This has, however, given me the desire to learn a different framework called React which thankfully is becoming very popular and I have access to great learning materials through Bloc. Hopefully, in the near future I can add this to my skill set and I will find React to be far more efficient and user friendly.

The biggest learning curve for me on this whole project was hitting a brick wall. I must have spent days trying to get UI Bootstraps modal to work on my site and shouting at inanimate objects (such as my pc) were becoming common place. However, what I did learn, was that it’s really important to reach out to others and sometimes problem-solving with someone else can help you to learn someting new or see something from a different angle. In this instance the code mentor introduced me to a new concept in JavaScript promises, and I would definetly collaborate far quicker in the future.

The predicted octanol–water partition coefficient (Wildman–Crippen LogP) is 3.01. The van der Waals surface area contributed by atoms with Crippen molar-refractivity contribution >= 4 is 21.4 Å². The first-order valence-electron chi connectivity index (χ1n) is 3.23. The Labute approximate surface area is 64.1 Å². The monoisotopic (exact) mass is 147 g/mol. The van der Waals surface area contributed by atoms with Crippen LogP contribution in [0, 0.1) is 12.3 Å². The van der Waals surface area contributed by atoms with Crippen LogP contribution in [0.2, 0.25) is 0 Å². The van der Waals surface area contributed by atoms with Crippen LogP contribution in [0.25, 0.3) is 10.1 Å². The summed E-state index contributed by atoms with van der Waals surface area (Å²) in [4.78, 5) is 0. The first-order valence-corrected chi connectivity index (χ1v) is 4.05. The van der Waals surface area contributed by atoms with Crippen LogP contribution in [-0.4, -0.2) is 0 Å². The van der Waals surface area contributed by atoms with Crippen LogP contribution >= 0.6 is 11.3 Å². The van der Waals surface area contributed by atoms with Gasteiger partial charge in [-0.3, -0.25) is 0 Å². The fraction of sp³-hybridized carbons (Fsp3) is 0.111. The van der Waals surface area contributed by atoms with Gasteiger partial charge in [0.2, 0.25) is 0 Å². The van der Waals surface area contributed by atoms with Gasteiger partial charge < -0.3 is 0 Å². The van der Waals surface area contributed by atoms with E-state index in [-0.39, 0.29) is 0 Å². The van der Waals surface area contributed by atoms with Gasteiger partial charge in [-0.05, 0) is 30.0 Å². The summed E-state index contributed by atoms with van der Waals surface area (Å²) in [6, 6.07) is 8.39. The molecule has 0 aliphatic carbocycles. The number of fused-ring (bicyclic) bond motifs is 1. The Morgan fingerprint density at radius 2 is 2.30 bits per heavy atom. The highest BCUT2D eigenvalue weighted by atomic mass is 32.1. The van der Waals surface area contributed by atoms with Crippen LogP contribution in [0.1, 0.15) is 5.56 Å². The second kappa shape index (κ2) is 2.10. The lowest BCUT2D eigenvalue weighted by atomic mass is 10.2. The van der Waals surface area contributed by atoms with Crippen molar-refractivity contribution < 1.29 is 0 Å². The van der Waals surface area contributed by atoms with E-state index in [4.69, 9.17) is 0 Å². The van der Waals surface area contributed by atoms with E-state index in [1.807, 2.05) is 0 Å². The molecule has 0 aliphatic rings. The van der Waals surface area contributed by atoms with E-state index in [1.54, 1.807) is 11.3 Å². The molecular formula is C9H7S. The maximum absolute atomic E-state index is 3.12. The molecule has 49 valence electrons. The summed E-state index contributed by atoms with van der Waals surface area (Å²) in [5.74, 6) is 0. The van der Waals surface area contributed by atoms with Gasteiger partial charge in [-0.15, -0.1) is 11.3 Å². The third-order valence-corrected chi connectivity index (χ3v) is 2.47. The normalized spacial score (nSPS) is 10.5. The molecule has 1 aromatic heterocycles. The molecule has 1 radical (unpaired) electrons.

Moving forward, I would like to learn React in the future, especially as I have access to the learning material through my Bloc curriculum. And even though I do work remotely I think that I would be far more inclined to pair-programme with others to enhance collaboration and problem-solving.

1: A user story is a tool used in Agile software development to capture a description of a software feature from an end-user perspective. The user story describes the type of user, what they want and why. A user story helps to create a simplified description of a requirement.

2: Wireframing is a way to design a website service at the structural level. A wireframe is commonly used to lay out content and functionality on a page which takes into account user needs and user journeys. Wireframes are used early in the development process to establish the basic structure of a page before visual design and content is added.